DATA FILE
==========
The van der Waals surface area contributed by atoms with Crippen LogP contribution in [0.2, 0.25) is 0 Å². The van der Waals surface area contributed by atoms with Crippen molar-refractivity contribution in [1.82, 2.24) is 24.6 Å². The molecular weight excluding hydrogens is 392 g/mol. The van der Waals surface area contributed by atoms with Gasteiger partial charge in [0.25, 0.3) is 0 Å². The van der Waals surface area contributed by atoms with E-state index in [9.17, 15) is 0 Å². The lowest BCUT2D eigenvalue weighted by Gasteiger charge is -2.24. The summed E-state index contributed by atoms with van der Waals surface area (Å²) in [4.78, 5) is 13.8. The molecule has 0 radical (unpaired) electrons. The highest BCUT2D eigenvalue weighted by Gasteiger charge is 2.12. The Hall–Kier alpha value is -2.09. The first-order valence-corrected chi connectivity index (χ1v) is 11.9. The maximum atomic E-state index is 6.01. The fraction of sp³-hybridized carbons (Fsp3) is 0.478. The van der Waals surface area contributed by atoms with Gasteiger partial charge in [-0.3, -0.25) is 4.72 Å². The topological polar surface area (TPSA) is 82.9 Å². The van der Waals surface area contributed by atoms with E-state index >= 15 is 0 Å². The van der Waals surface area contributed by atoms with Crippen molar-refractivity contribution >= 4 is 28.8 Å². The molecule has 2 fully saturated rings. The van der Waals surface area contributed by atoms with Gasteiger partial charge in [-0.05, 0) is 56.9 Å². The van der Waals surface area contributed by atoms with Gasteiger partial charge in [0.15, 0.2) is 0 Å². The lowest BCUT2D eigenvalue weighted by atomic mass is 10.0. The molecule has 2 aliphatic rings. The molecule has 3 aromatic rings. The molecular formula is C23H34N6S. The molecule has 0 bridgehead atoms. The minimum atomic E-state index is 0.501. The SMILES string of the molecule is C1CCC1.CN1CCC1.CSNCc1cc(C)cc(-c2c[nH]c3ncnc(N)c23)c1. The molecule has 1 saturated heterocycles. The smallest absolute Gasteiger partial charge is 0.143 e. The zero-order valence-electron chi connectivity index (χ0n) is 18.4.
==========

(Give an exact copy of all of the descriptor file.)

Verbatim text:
The van der Waals surface area contributed by atoms with Crippen LogP contribution in [0.2, 0.25) is 0 Å². The van der Waals surface area contributed by atoms with Crippen molar-refractivity contribution in [1.82, 2.24) is 24.6 Å². The molecular weight excluding hydrogens is 392 g/mol. The van der Waals surface area contributed by atoms with Gasteiger partial charge in [0.25, 0.3) is 0 Å². The van der Waals surface area contributed by atoms with E-state index in [9.17, 15) is 0 Å². The lowest BCUT2D eigenvalue weighted by Gasteiger charge is -2.24. The summed E-state index contributed by atoms with van der Waals surface area (Å²) in [4.78, 5) is 13.8. The molecule has 0 radical (unpaired) electrons. The highest BCUT2D eigenvalue weighted by Gasteiger charge is 2.12. The Hall–Kier alpha value is -2.09. The first-order valence-corrected chi connectivity index (χ1v) is 11.9. The maximum atomic E-state index is 6.01. The fraction of sp³-hybridized carbons (Fsp3) is 0.478. The van der Waals surface area contributed by atoms with Gasteiger partial charge in [-0.3, -0.25) is 4.72 Å². The topological polar surface area (TPSA) is 82.9 Å². The van der Waals surface area contributed by atoms with E-state index >= 15 is 0 Å². The van der Waals surface area contributed by atoms with Crippen molar-refractivity contribution >= 4 is 28.8 Å². The molecule has 2 fully saturated rings. The van der Waals surface area contributed by atoms with Gasteiger partial charge in [-0.05, 0) is 56.9 Å². The van der Waals surface area contributed by atoms with Gasteiger partial charge in [0.15, 0.2) is 0 Å². The lowest BCUT2D eigenvalue weighted by atomic mass is 10.0. The molecule has 2 aliphatic rings. The molecule has 3 aromatic rings. The molecular formula is C23H34N6S. The molecule has 0 bridgehead atoms. The minimum atomic E-state index is 0.501. The SMILES string of the molecule is C1CCC1.CN1CCC1.CSNCc1cc(C)cc(-c2c[nH]c3ncnc(N)c23)c1. The molecule has 1 saturated heterocycles. The smallest absolute Gasteiger partial charge is 0.143 e. The zero-order valence-electron chi connectivity index (χ0n) is 18.4.